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[Courtesy of Joel Foner joel.foner "at" fonerassoc.com,
Here are some shots of the Mantis, a new open class sailplane designed by Tom Kiesling.
The pair of ships in these pictures are owned by Anker Berg-Sonne (anker "at" ultranet.com) and John Nilsson (nilssonj "at" rd.simplexnet.com). There are a
bunch of interesting features in this design - hopefully the shots below show off many of
Information about the Mantis,
including ordering information, is available at http://home.att.net/~CASA/Mantis/.
Here are Anker and John with a pair of "Manti" (!?)
And here's one up in the air...
Click on each of the small thumbnail images below to see a full-size picture
Here is Anker's a bit closer up
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A distinctive feature of the Mantis is the pylon-mounted wing. This approach cleans up the
aerodynamics by minimizing the disturbance to airflow at the root of the wing. It
also allows the flat center section to have a one-piece, very effective flap.
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The bottom of the pylon is also very clean. The fuselage is a single tube, that runs
from the "nose bump" all the way to the tail. Rather than add nose weight,
the tube is a bit over length - that way you can make the nose length just right for
balance without adding length. A neat idea!
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This picture shows the pylon with the wing removed. Note the arrow for which way is
forward. Another interesting design concept is the built-in ballast area.
There are three cylindrical holes in the pylon. Without any ballast, the two ships
shown here are under 60 oz.
By putting cylinders of ballast (brass tube with lead
in it) in the three ballast tubes, you can add over 20 oz of ballast, in increments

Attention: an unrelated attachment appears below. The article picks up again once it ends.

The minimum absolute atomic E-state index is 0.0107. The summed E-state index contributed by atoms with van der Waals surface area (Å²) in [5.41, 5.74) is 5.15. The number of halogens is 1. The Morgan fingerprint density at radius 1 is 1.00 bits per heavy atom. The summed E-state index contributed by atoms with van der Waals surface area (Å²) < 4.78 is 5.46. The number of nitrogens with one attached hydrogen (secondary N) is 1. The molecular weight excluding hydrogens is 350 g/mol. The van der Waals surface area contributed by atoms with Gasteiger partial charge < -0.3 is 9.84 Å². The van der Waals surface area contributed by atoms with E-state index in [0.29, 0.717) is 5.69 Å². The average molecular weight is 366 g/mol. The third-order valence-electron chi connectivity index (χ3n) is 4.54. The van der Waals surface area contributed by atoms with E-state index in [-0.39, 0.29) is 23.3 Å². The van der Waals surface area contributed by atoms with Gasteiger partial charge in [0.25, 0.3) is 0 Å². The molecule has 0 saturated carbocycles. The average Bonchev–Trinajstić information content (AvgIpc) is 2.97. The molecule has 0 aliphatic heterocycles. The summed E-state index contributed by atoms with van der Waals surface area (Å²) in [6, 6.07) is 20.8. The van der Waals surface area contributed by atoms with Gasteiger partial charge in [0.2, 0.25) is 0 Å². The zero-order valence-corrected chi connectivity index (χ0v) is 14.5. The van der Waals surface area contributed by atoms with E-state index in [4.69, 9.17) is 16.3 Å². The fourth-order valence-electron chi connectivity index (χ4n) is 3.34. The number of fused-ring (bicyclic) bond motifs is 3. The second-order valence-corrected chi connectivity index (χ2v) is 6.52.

appropriate for the day.
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Here is the bottom of the wing center section. Note the one-piece flap, and the
outline of the reinforcement that mounts to the pylon.
Oh, another neat idea - the wing
attaches with one bolt! This provides an attachment that is very
secure, since the bolt goes down to the bottom of the pylon, yet allows the wing to pivot
if you catch a tip, helping to prevent "torn wings" on a rough landing.
The wing tip is a plug-in design with a CF joiner rod.
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The radio area doesn't leave much space to fool around in. It's basically just
big enough for a 500 mAH pack in the nose, with a pair of HS80 metal geared servos behind,
and that's it! This is Anker's Mantis, with the "stock" pushrod
installation. Note the nose cone with the pronounced tooth.
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John decided that he just had to have pull-pull. After some fussing, he found a way
to get both servos, pull-pull rig, adjusters, and enough arm length for reasonable throw
to fit inside the nose.
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Another shot of the skeg. There is no question about whether or not the plane will
stop when this touches the ground.
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Here is a landing sequence... One trick the Mantis does real well is full flap, full
down, and it just comes down at 45 degrees - without picking enough speed to matter at
all. Just like a parachute, but with full control.
This one is a big shot, but I couldn't bring myself to crop out the clouds...
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Getting ready to hit the spot